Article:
Designer Hoyan Ip's handbags made from doggy bags
Designer turns kitchen into fashion workshop, recycling leftover rice and soup into accessories
While environmentalists and politicians rack their brains for ways to combat food waste, a fashion designer has come up with a way of recycling it - by wearing it.
Hoyan Ip has created durable fashion accessories made of rice, vegetable soup and other leftover food from the kitchen.
"Food waste is a continuous global economic and environmental issue we need to address," the young UK-based designer said. "Because fashion is a very unsustainable process in [the] creating [of clothes], I wanted to relate food waste to fashion."
In 2010, while studying for a masters degree at Kingston University in London, she started experimenting with unconventional materials.
"I've always questioned what the future holds for fashion. I want fashion to be not only innovative but to make a positive change - in this case, on the way we think about food and our habits of eating," she said.
Last year, after spending nine months in her kitchen, drying, cooking and blending leftover meals, she developed a secret recipe for turning them into a durable material of natural colours.
The seeds, vegetables and sauces she collected from the kitchens of her relatives and neighbours, as well as her own, were transformed into "bio-trimmings" - buttons, buckles, sequins and more.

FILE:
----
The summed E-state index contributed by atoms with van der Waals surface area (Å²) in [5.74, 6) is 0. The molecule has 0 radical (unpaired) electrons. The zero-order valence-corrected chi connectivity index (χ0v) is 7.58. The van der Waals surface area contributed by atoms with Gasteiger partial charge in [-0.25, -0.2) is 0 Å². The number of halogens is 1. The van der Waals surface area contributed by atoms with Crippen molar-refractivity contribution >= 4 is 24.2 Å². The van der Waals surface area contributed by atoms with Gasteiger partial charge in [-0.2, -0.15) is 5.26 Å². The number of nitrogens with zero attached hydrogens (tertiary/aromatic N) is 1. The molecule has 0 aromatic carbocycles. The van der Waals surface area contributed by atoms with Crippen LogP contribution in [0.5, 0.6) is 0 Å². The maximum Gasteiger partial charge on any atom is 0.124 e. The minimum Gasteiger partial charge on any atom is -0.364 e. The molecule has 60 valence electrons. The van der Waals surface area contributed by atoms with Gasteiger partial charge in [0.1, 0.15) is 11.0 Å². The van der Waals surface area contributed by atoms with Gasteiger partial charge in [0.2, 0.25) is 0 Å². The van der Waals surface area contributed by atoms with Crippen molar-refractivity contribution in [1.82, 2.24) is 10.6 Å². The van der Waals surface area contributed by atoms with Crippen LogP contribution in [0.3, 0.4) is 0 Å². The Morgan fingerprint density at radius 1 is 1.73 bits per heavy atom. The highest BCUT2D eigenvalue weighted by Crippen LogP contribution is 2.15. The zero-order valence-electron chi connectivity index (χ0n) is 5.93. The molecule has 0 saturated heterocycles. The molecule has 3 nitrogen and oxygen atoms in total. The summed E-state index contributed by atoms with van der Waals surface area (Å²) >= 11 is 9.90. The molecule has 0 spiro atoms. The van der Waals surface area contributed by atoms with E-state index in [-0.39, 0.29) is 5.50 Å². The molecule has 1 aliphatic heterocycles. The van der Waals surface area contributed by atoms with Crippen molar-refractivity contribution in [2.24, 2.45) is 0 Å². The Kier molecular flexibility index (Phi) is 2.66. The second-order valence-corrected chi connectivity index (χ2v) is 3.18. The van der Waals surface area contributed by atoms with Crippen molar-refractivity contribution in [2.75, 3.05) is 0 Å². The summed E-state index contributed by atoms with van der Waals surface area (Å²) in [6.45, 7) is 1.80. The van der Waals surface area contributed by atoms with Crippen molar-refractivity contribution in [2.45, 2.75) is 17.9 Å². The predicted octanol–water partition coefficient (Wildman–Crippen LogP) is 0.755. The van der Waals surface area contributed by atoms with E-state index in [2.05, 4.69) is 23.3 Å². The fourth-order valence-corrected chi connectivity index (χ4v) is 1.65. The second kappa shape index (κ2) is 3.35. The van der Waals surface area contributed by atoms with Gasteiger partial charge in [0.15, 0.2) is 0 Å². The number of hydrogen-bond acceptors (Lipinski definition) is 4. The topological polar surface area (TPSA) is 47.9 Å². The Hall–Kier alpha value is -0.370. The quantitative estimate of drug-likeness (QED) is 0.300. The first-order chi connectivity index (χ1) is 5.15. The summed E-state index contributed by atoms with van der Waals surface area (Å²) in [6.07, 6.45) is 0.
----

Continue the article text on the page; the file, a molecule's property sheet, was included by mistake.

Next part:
Ip admits that her kitchen - which she turned into a factory for waste food - did smell. "My mum wasn't too happy, but she knows I do creative projects," she said with a laugh.
Ip wanted to experiment on whether using food waste would devalue her products or add ethical value in raising awareness of food wastage and shortages.
The "bio-trimmings" project was launched last year, and the products were featured in London Fashion Week last September .
They will be on display in the Island Resort Mall in Siu Sai Wan from this Saturday to February 24, along with Lunar New Year decorations Ip made for the upcoming festival.
Made from evaporated soup, pasta and other discarded food, the gold block and coin ornaments are environmentally friendly in another way, as they are also biodegradable.
This means they can be buried in the garden and will decay, a possible solution to waste generated from festive decorations.
Video reporter Hedy Bok spoke with Hoyan Ip.